McNeill, William. The Pursuit of Power. Chicago: The University of Chicago Press, 1982.

A combination of my old notes and notes from other students. But still woefully incomplete; the book deserves a real review.

McNeill believes that technology and armed forces pose a serious risk to the continuation of society. There is a direct link between the way human society interacts with microorganisms such as plagues and diseases and the way in which military organizations affect a society: just as a society is disrupted, seriously damaged or potentially destroyed by an encounter with a new organism, so too, is an encounter with a new military technology disruptive and damaging. Technological change, then, is equated with mutations of microorganism -- in the sense that organisms will open new regions for exploration or reduce the barriers that previously existed. In other words, an army equipped in a way not previously encountered by an indigenous population will have the same effect as the introduction of a disease to which that group does not have immunity.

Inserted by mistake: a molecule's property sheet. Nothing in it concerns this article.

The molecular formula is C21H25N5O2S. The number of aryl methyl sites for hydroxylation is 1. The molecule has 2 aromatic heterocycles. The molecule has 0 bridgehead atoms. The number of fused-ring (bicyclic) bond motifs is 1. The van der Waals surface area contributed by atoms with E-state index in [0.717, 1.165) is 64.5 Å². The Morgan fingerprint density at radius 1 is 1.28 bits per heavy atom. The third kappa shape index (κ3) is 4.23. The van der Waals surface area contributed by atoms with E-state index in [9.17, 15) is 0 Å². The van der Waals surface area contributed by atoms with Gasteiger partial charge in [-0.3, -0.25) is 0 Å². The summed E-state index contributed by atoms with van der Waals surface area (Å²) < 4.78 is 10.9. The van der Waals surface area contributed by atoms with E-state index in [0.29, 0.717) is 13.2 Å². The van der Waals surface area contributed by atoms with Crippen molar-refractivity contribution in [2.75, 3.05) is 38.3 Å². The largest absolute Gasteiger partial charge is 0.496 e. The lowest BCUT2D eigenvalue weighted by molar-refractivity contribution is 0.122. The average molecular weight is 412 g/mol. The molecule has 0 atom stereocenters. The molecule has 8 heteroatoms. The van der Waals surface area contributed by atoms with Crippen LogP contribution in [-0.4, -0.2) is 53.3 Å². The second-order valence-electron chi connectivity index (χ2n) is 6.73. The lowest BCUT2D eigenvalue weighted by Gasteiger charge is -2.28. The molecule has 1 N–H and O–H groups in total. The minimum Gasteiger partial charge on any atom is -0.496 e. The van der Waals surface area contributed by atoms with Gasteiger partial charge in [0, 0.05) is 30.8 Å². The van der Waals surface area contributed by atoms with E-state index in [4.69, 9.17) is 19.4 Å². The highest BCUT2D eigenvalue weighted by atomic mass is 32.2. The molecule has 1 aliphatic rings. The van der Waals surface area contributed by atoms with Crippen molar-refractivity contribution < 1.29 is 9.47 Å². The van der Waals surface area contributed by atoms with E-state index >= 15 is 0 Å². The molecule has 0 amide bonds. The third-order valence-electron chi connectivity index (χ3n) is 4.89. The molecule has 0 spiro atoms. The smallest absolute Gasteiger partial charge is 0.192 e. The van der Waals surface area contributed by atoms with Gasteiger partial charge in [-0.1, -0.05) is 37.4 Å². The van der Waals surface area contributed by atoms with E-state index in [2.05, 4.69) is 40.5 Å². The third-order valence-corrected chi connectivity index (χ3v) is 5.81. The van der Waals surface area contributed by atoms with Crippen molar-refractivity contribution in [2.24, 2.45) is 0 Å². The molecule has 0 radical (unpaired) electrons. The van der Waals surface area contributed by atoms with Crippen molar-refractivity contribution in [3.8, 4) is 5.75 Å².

For McNeill, the importance of raising and equipping an army are of lesser importance than the ability to acquire goods and resources from distant locations. Long-distance infrastructures are those which allow a state to become dominant. An army, for instance, was not limited by the number of arms it could acquire so much as by the length of the supply lines once it was in the field. Since all armies in the ancient world were limited in long-distance actions by supply lines, societies aiming for the acquisition of materials and goods demonstrated superiority by their skills in trade and diplomacy. Capital cities with tax and rent systems and long-distance trade were a more efficient way to create social goods than armies. McNeill suggests that Bronze Age societies were unified and centralized before the advent of iron weapons. And in the new Iron Age, kingdoms used older models, and had standing bodies of troops.

McNeill argues that Confucian China placed emphasis on stability and kept merchants hierarchically lower. Geographically it had a large and unified market which required little outside input. Iron and salt were regulated and taxed. So after an initial period of faster development, China did not keep pace with the West. In the 1100s, steppe populations using the raid-and-run lifestyle were as successful as the agricultural urban populace. Plague and gunpowder in the 1300s shifted the balance toward the urban lifestyle. A sea-land frontier was articulated through taxation and safe harbors. Disasters happened for both groups happened when grain trade was disrupted.